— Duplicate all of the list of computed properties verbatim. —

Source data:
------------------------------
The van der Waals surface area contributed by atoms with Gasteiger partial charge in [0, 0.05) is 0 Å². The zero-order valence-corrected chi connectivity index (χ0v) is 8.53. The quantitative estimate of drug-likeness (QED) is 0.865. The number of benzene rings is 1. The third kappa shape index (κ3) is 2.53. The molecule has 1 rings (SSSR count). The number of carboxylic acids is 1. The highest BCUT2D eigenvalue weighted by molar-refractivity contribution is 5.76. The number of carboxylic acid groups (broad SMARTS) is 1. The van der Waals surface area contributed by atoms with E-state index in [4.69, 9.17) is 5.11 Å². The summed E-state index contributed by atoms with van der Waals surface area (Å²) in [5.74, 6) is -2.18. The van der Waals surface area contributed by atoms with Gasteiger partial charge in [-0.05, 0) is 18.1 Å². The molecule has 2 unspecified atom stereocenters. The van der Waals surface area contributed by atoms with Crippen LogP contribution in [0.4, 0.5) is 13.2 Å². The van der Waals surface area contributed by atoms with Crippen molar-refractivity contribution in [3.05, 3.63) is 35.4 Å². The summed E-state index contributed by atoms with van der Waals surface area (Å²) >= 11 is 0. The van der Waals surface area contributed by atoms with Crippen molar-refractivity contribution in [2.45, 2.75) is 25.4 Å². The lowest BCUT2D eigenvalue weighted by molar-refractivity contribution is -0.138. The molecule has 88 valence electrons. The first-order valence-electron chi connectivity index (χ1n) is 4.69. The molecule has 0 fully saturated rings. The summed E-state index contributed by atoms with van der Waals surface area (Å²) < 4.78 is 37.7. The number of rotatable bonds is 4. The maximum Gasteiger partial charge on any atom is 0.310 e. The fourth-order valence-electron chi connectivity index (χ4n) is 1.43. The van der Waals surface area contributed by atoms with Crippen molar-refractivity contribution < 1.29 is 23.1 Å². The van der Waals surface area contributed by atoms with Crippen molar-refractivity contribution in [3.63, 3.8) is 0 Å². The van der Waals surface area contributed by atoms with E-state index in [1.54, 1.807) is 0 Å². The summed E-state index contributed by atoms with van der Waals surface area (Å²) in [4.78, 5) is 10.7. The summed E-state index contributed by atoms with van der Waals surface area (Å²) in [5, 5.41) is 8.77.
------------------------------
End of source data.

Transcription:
The van der Waals surface area contributed by atoms with Gasteiger partial charge in [0, 0.05) is 0 Å². The zero-order valence-corrected chi connectivity index (χ0v) is 8.53. The quantitative estimate of drug-likeness (QED) is 0.865. The number of benzene rings is 1. The third kappa shape index (κ3) is 2.53. The molecule has 1 rings (SSSR count). The number of carboxylic acids is 1. The highest BCUT2D eigenvalue weighted by molar-refractivity contribution is 5.76. The number of carboxylic acid groups (broad SMARTS) is 1. The van der Waals surface area contributed by atoms with E-state index in [4.69, 9.17) is 5.11 Å². The summed E-state index contributed by atoms with van der Waals surface area (Å²) in [5.74, 6) is -2.18. The van der Waals surface area contributed by atoms with Gasteiger partial charge in [-0.05, 0) is 18.1 Å². The molecule has 2 unspecified atom stereocenters. The van der Waals surface area contributed by atoms with Crippen LogP contribution in [0.4, 0.5) is 13.2 Å². The van der Waals surface area contributed by atoms with Crippen molar-refractivity contribution in [3.05, 3.63) is 35.4 Å². The summed E-state index contributed by atoms with van der Waals surface area (Å²) >= 11 is 0. The van der Waals surface area contributed by atoms with Crippen molar-refractivity contribution in [2.45, 2.75) is 25.4 Å². The lowest BCUT2D eigenvalue weighted by molar-refractivity contribution is -0.138. The molecule has 88 valence electrons. The first-order valence-electron chi connectivity index (χ1n) is 4.69. The molecule has 0 fully saturated rings. The summed E-state index contributed by atoms with van der Waals surface area (Å²) < 4.78 is 37.7. The number of rotatable bonds is 4. The maximum Gasteiger partial charge on any atom is 0.310 e. The fourth-order valence-electron chi connectivity index (χ4n) is 1.43. The van der Waals surface area contributed by atoms with Crippen molar-refractivity contribution < 1.29 is 23.1 Å². The van der Waals surface area contributed by atoms with Crippen molar-refractivity contribution in [3.63, 3.8) is 0 Å². The van der Waals surface area contributed by atoms with E-state index in [1.54, 1.807) is 0 Å². The summed E-state index contributed by atoms with van der Waals surface area (Å²) in [4.78, 5) is 10.7. The summed E-state index contributed by atoms with van der Waals surface area (Å²) in [5, 5.41) is 8.77.